Now, when Avraham faced the war against the four kings, he himself reckoned that Hashem brought this hardship upon him because of some sin on his part – for it is the way of righteous men to regard Hashem’s dealings with them as just. Hence, after Hashem saved him from the four kings, he feared that his merits had been used up. Indeed, our Sages teach that when someone is granted a miracle, he incurs a deduction in his merits. But Hashem told Avraham not to fear. He said: “All that I did with you in this world I did for you for nothing.” He was telling him that the ordeal he suffered was “for nothing” – he had done nothing to deserve such suffering, but had been subjected to the ordeal so that he could produce reservoirs of salvation for his descendants, as we explained above. Accordingly, not only did Avraham not have his merits reduced due to the miraculous salvation he was granted, he actually earned great reward for going through the experience. And so Hashem told him: “You have great reward in store for you in the world to come.” The Sages conclude by quoting Tehillim 31:20. We suggest a homiletical reading: “How great is your blessing that you [Avraham] have put in store for the God-fearing ones who will descend from you.” By enduring the war against the four kings, Avraham produced great blessing, and put it in store for the Jews of future generations.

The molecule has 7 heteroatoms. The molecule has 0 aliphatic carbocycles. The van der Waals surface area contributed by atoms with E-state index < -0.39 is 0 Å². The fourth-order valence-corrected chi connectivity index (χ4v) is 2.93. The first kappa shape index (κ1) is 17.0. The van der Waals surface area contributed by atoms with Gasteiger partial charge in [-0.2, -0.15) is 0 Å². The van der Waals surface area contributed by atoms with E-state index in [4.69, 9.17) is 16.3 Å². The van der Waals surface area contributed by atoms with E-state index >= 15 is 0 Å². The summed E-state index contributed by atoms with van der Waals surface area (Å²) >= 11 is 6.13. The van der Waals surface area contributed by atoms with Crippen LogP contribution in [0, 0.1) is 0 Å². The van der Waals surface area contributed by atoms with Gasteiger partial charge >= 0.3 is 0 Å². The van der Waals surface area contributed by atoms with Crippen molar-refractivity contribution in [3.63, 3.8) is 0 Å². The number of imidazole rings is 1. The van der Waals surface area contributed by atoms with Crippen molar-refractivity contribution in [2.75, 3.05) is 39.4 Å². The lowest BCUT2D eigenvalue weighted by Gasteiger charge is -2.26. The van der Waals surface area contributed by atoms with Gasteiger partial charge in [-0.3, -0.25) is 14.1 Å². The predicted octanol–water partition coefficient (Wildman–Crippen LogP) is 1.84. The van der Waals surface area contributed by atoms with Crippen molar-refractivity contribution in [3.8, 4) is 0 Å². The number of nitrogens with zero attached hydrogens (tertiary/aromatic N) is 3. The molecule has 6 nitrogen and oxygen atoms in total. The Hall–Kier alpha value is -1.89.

We can now understand very well Hashem’s view that, in Avraham’s war against the four kings, He had not done a kindness for him, but rather had received a kindness from him. Had Avraham deserved to suffer the war, the victory Hashem granted him would indeed have been a kindness on Hashem’s part to him. But since Avraham was in fact subjected to the ordeal “for nothing” – not on account of any sin on his part, but rather as a means of achieving Hashem’s goal of benefitting the Jews of future generations – it is apt to say that Avraham did a kindness for Hashem by going through the war.
David Zucker, Site Administrator